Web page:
Ray Harris’ astute curation of Soft spot, Hard feelings illuminates the capability of material matter responding to a multitude of ‘soft’ and ‘hard’ concerns. Here we see effect and sureness liquefy slipping from one state to another posing an altered evaluation and understanding of intention. In essence, underlining this thoughtful display are the axioms of human experience – the softness and hard nature of our very being.

[1] McDonald, Ewen (2001) ‘John Barbour: Hard/Soft’, Australian Experimental Art Foundation, Adelaide, SA.

[2] Sampson, E.E (1999) ‘To Think Differently: The Acting Ensemble: A New Unit for Psychological Inquiry’, unpublished conference paper presented University of Western Sydney, 1999.

[3] Email from the artist.

[4] Ibid.


Playground is an exhibition of seven multi-disciplinary artists who consider themes of innocence, fantasy and nostalgia whilst referencing the imagination, notions of utopia, the real and unreal. Through a collection of works that explore the nature of playfulness, Playground reveals our shared experiences with childhood sentimentality through the lens of visual art and contemporary craft and design.

The playground is considered a communal space where ideas, experimentation, fantasy and the imagination rule. It is a place where we gather material, action and fables whilst sharing experiences and fostering new collaborations. Here, we can delve into the depths of utopian worlds; we can playfully abandon reality and reimagine the ordinary. It is a stage to ponder and contemplate spaces and the objects around us.

History recounts that art, predictably, is most inclined toward the uninhibited imagination: fantasies and nostalgic memories are sometimes the starting point of people’s engagement with the visual arts. The Fluxus artists of the 1960s committed to ‘playful’ art by valuing simplicity; unifying art, life, and participation through Fluxus ‘work’ – an ethos that was valued by the movement as a whole. Fluxus art valued models of creativity that offered communal, participatory and open-ended alternatives to traditional, rigid forms and functions of art making. Their simplified engagement was open to all – a social act that was transformative and inclusive. Although it may not have always been considered serious or a critical part of art, it did play a fundamental role in framing an ideology around the collective, collaborative approach to art-making.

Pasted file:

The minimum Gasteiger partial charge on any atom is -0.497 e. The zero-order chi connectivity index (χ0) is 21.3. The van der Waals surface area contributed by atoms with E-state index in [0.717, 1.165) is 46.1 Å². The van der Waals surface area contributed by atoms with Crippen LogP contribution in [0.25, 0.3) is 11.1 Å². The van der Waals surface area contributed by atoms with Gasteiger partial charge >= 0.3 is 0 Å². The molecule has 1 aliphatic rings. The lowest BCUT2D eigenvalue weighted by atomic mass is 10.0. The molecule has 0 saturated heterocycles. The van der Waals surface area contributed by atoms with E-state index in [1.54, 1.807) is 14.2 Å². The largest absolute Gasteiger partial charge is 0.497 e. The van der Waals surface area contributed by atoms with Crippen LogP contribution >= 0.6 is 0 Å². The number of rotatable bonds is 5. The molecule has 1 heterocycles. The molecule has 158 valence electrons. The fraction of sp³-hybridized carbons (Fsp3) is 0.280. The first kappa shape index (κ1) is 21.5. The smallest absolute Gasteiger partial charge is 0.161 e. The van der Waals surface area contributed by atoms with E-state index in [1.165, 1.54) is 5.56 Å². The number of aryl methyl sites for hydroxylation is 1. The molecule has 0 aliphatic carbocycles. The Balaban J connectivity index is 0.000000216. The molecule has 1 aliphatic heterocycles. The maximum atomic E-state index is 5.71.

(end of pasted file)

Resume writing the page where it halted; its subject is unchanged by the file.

Playground’s exploration of this transformative ideology is investigated in the utopian environments of sculptor Amy Joy Watson and craft artist Ebony Bizys. Here, we see art as a platform to transcend realities and a medium to explore the uncanny. Through a site-specific ‘build your own adventure’ installation, visual artist, Jessie Lumb and you, the audience, will create a space of foraged reimagined objects, questioning functionality and focusing on the art of mindfulness. Billie Justice Thomson’s large-scale mural Peaches & Dreams conjures the curiosity of story-telling in a painting valuing simplicity and technique . Jeweller, Peta Kruger, configures maps of meaning using delicate beads, crystals, rings and pendants evoking memories of people and locations whilst connecting meaning with object. This study of space and time is further experimented through its interaction with the wearer. Designers Evie Group (Alex Gilmour & Dominic Chong) present a series of works that playfully explore elements of object memory and sentimentality through lively and whimsical homeware pieces.

We can see in the works of these artists and designers elements of art history, popular culture, geology and the environment intersecting with youthful, childlike sentiment. Each work explores the thresholds of dreams and reality, fact and fable. These manifestations encourage the viewer to rethink the ordinary and participate in imaginative thinking both individually or cooperatively.

Rayleen Forester